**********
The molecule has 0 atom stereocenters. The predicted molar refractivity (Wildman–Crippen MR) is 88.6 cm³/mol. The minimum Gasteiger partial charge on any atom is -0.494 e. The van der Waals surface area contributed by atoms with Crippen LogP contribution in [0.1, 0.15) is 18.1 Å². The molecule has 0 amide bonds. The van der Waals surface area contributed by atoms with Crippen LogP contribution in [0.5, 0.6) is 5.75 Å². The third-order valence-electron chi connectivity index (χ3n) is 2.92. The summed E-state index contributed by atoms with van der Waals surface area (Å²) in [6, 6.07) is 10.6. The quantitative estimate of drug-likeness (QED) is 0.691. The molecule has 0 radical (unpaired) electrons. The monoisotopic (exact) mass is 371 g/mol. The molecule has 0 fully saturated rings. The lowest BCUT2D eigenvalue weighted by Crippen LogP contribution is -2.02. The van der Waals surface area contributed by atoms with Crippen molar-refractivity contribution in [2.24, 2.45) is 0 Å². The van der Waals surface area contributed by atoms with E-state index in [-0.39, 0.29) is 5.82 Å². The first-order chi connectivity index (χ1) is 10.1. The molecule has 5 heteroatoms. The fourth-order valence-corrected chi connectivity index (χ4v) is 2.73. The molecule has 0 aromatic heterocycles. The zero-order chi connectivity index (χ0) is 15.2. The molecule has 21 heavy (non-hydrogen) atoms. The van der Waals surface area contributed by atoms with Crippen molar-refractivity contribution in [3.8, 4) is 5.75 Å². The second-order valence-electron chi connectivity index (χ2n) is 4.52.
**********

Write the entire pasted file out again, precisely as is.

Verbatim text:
The molecule has 0 atom stereocenters. The predicted molar refractivity (Wildman–Crippen MR) is 88.6 cm³/mol. The minimum Gasteiger partial charge on any atom is -0.494 e. The van der Waals surface area contributed by atoms with Crippen LogP contribution in [0.1, 0.15) is 18.1 Å². The molecule has 0 amide bonds. The van der Waals surface area contributed by atoms with Crippen LogP contribution in [0.5, 0.6) is 5.75 Å². The third-order valence-electron chi connectivity index (χ3n) is 2.92. The summed E-state index contributed by atoms with van der Waals surface area (Å²) in [6, 6.07) is 10.6. The quantitative estimate of drug-likeness (QED) is 0.691. The molecule has 0 radical (unpaired) electrons. The monoisotopic (exact) mass is 371 g/mol. The molecule has 0 fully saturated rings. The lowest BCUT2D eigenvalue weighted by Crippen LogP contribution is -2.02. The van der Waals surface area contributed by atoms with Crippen molar-refractivity contribution in [2.24, 2.45) is 0 Å². The van der Waals surface area contributed by atoms with E-state index in [-0.39, 0.29) is 5.82 Å². The first-order chi connectivity index (χ1) is 10.1. The molecule has 5 heteroatoms. The fourth-order valence-corrected chi connectivity index (χ4v) is 2.73. The molecule has 0 aromatic heterocycles. The zero-order chi connectivity index (χ0) is 15.2. The molecule has 21 heavy (non-hydrogen) atoms. The van der Waals surface area contributed by atoms with Crippen molar-refractivity contribution in [3.8, 4) is 5.75 Å². The second-order valence-electron chi connectivity index (χ2n) is 4.52.